For those of you who know us, it’s no secret Amanda loves to run and I hate it. My lifelong creed has been, “I don’t need to practice running away . . . I plan to stand and fight,” while one of Amanda’s lifelong dreams has been to run a marathon. No big deal, right? I could simply meet her at the finish line. However, there’s a catch . . . she doesn’t want to run it alone. Can ya see how that might cause a conflict?
Well, when you love someone, you make sacrifices. This is never truer than when you become a parent. In my mind, parents should put the needs and wants of their children before their own. Similarly, I think individuals in relationships should put the needs and wants of their partner before their own. At least it’s what I try to do, and, since Amanda loves to run and I love her, guess who’ll be running a marathon in February???
Back around the time we first met, Amanda was already signed up for a half marathon and I decided to run it with her. A bold move for someone who’d never run more than about five miles at a time in his life and who refused to run unless he was chasing a fugitive, but I figured, “How hard could it be?” Sure, I tried to supplement my fight workouts with running over the years, but after running a mile or two here and there, I’d get bored and stick to fighting. In any event, we ran the half marathon with no training (Amanda was too busy falling in love with me to train and I hadn’t had time to do any fight training since becoming a single dad) and we finished at 2:57:26.
Neither of us cared about our time, but when Amanda recently started talking about the marathon coming up in February, she explained that we had to complete it in under seven hours or we wouldn’t “finish”. Knowing how important it was to her, I decided to start running with her to prepare for it. It didn’t take me long to realize some things had changed since the last time I’d run.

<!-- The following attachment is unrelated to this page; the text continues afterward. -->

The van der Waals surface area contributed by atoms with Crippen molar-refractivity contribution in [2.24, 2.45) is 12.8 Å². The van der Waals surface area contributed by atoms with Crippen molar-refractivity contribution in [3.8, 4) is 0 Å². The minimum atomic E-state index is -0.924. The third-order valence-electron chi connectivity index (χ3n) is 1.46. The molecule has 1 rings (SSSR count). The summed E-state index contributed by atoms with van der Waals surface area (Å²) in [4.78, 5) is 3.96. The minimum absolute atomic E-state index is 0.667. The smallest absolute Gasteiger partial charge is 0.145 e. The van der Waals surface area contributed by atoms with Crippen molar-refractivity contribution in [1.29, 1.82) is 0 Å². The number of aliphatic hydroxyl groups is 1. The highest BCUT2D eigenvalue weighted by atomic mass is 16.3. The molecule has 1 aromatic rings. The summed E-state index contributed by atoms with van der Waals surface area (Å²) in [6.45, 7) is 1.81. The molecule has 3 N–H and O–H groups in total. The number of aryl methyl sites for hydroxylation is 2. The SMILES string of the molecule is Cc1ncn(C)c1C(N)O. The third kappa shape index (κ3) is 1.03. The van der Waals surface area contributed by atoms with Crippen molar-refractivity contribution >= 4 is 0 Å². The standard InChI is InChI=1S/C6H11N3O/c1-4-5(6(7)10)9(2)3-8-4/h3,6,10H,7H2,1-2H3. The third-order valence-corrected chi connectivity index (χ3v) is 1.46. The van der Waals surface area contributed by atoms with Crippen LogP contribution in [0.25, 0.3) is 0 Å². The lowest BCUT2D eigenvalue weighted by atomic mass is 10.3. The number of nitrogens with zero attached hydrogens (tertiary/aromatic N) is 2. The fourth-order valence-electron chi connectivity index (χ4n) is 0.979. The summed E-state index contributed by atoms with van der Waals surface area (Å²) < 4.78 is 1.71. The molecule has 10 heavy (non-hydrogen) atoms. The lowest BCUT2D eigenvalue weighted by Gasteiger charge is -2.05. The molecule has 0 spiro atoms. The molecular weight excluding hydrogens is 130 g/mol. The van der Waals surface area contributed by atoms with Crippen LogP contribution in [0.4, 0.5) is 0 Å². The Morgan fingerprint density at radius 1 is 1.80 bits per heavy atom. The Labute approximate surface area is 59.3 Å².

I began experiencing pain in the front of my ankles that grew increasingly worse as I ran and there was pain in the front of my knee throughout the run. I ran with Amanda a few different times and started experiencing the ankle pain earlier in the run, which seemed to indicate it was getting worse. Certainly not wanting to cause permanent damage over “running”, I slowed my pace to a fast walk, which was equivalent to Amanda’s slow jog, and would jog intermittently. The pain returned when I jogged, but subsided when I walked.
Knowing I had to move faster than I was, I did some research online to try and fix the problems. The knee problem was fixed with a simple Patellar tendon strap. The ankle problem, not so simple.
I went to a popular medical site and learned what I was experiencing was possibly anterior ankle impingement. According to this website, I would have to have surgery or die. (Not really, but when you research your symptoms on the internet, doesn’t it always seem like you end up dead?) Other than surgery, the site suggested a long resting period and slow rehabilitation with a physical therapist. It also said something about the tibia rubbing against the bones of my ankle due to the angle of flexion . . . or something like that. I quit paying attention when they mentioned a physical therapist. I’m a do-it-myselfer and was looking for options I could do at home to solve the problem.